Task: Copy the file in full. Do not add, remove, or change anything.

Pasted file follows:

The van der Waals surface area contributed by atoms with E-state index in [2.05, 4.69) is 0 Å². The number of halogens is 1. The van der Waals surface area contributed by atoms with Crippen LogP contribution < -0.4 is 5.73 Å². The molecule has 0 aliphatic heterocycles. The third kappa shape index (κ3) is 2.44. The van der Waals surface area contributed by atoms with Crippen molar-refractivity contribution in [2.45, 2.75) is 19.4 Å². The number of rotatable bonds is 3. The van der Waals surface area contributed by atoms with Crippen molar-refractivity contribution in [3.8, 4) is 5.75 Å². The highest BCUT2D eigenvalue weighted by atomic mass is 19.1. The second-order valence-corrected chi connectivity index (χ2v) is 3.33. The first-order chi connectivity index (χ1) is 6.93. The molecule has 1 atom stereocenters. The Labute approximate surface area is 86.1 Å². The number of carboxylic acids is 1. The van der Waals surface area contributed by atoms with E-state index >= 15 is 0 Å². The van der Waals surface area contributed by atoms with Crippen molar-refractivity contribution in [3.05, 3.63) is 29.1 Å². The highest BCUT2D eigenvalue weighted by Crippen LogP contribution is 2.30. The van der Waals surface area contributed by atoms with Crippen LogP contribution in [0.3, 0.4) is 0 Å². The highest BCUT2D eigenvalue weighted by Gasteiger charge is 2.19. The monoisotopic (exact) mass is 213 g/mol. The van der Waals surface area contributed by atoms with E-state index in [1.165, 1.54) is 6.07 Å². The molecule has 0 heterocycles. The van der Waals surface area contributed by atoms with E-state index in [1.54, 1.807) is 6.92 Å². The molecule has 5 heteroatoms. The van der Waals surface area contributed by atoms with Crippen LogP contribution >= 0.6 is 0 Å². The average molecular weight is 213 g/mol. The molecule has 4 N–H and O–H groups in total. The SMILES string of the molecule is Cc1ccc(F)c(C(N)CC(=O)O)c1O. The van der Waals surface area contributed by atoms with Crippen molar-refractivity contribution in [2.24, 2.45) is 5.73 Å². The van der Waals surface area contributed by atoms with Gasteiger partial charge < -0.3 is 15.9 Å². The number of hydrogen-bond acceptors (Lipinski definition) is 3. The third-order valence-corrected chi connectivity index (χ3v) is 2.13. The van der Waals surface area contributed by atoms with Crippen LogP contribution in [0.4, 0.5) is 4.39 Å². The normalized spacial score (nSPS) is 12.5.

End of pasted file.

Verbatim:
The van der Waals surface area contributed by atoms with E-state index in [2.05, 4.69) is 0 Å². The number of halogens is 1. The van der Waals surface area contributed by atoms with Crippen LogP contribution < -0.4 is 5.73 Å². The molecule has 0 aliphatic heterocycles. The third kappa shape index (κ3) is 2.44. The van der Waals surface area contributed by atoms with Crippen molar-refractivity contribution in [2.45, 2.75) is 19.4 Å². The number of rotatable bonds is 3. The van der Waals surface area contributed by atoms with Crippen molar-refractivity contribution in [3.8, 4) is 5.75 Å². The highest BCUT2D eigenvalue weighted by atomic mass is 19.1. The second-order valence-corrected chi connectivity index (χ2v) is 3.33. The first-order chi connectivity index (χ1) is 6.93. The molecule has 1 atom stereocenters. The Labute approximate surface area is 86.1 Å². The number of carboxylic acids is 1. The van der Waals surface area contributed by atoms with E-state index >= 15 is 0 Å². The van der Waals surface area contributed by atoms with Crippen molar-refractivity contribution in [3.05, 3.63) is 29.1 Å². The highest BCUT2D eigenvalue weighted by Crippen LogP contribution is 2.30. The van der Waals surface area contributed by atoms with Crippen LogP contribution in [0.3, 0.4) is 0 Å². The highest BCUT2D eigenvalue weighted by Gasteiger charge is 2.19. The monoisotopic (exact) mass is 213 g/mol. The van der Waals surface area contributed by atoms with E-state index in [1.165, 1.54) is 6.07 Å². The molecule has 0 heterocycles. The van der Waals surface area contributed by atoms with E-state index in [1.54, 1.807) is 6.92 Å². The molecule has 5 heteroatoms. The van der Waals surface area contributed by atoms with Crippen LogP contribution >= 0.6 is 0 Å². The average molecular weight is 213 g/mol. The molecule has 4 N–H and O–H groups in total. The SMILES string of the molecule is Cc1ccc(F)c(C(N)CC(=O)O)c1O. The van der Waals surface area contributed by atoms with Crippen molar-refractivity contribution in [2.24, 2.45) is 5.73 Å². The van der Waals surface area contributed by atoms with Gasteiger partial charge < -0.3 is 15.9 Å². The number of hydrogen-bond acceptors (Lipinski definition) is 3. The third-order valence-corrected chi connectivity index (χ3v) is 2.13. The van der Waals surface area contributed by atoms with Crippen LogP contribution in [0.4, 0.5) is 4.39 Å². The normalized spacial score (nSPS) is 12.5.